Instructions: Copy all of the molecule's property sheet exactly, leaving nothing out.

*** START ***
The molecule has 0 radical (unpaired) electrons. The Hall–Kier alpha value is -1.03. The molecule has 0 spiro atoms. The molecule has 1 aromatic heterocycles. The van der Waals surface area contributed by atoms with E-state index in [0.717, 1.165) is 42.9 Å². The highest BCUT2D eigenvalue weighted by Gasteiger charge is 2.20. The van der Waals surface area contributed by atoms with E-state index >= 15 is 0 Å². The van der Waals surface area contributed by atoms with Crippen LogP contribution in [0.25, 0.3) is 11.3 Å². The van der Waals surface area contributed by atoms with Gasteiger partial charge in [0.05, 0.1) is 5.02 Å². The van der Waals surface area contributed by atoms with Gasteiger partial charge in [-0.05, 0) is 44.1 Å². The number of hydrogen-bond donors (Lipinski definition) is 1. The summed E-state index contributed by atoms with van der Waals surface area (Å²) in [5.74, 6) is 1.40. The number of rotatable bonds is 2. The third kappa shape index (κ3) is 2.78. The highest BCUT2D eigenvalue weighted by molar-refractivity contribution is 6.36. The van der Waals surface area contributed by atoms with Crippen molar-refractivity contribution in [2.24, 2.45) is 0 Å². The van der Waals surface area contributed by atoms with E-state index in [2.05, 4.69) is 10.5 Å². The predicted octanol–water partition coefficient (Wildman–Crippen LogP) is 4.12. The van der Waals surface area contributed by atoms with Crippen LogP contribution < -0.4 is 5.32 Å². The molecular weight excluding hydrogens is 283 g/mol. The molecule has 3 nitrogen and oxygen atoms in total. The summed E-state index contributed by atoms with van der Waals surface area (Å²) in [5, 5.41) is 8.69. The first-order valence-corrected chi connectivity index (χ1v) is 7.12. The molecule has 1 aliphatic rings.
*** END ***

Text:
The molecule has 0 radical (unpaired) electrons. The Hall–Kier alpha value is -1.03. The molecule has 0 spiro atoms. The molecule has 1 aromatic heterocycles. The van der Waals surface area contributed by atoms with E-state index in [0.717, 1.165) is 42.9 Å². The highest BCUT2D eigenvalue weighted by Gasteiger charge is 2.20. The van der Waals surface area contributed by atoms with E-state index >= 15 is 0 Å². The van der Waals surface area contributed by atoms with Crippen LogP contribution in [0.25, 0.3) is 11.3 Å². The van der Waals surface area contributed by atoms with Gasteiger partial charge in [0.05, 0.1) is 5.02 Å². The van der Waals surface area contributed by atoms with Gasteiger partial charge in [-0.05, 0) is 44.1 Å². The number of hydrogen-bond donors (Lipinski definition) is 1. The summed E-state index contributed by atoms with van der Waals surface area (Å²) in [5.74, 6) is 1.40. The number of rotatable bonds is 2. The third kappa shape index (κ3) is 2.78. The highest BCUT2D eigenvalue weighted by molar-refractivity contribution is 6.36. The van der Waals surface area contributed by atoms with Crippen molar-refractivity contribution in [2.24, 2.45) is 0 Å². The van der Waals surface area contributed by atoms with E-state index in [2.05, 4.69) is 10.5 Å². The predicted octanol–water partition coefficient (Wildman–Crippen LogP) is 4.12. The van der Waals surface area contributed by atoms with Crippen LogP contribution < -0.4 is 5.32 Å². The molecular weight excluding hydrogens is 283 g/mol. The molecule has 3 nitrogen and oxygen atoms in total. The summed E-state index contributed by atoms with van der Waals surface area (Å²) in [5, 5.41) is 8.69. The first-order valence-corrected chi connectivity index (χ1v) is 7.12. The molecule has 1 aliphatic rings.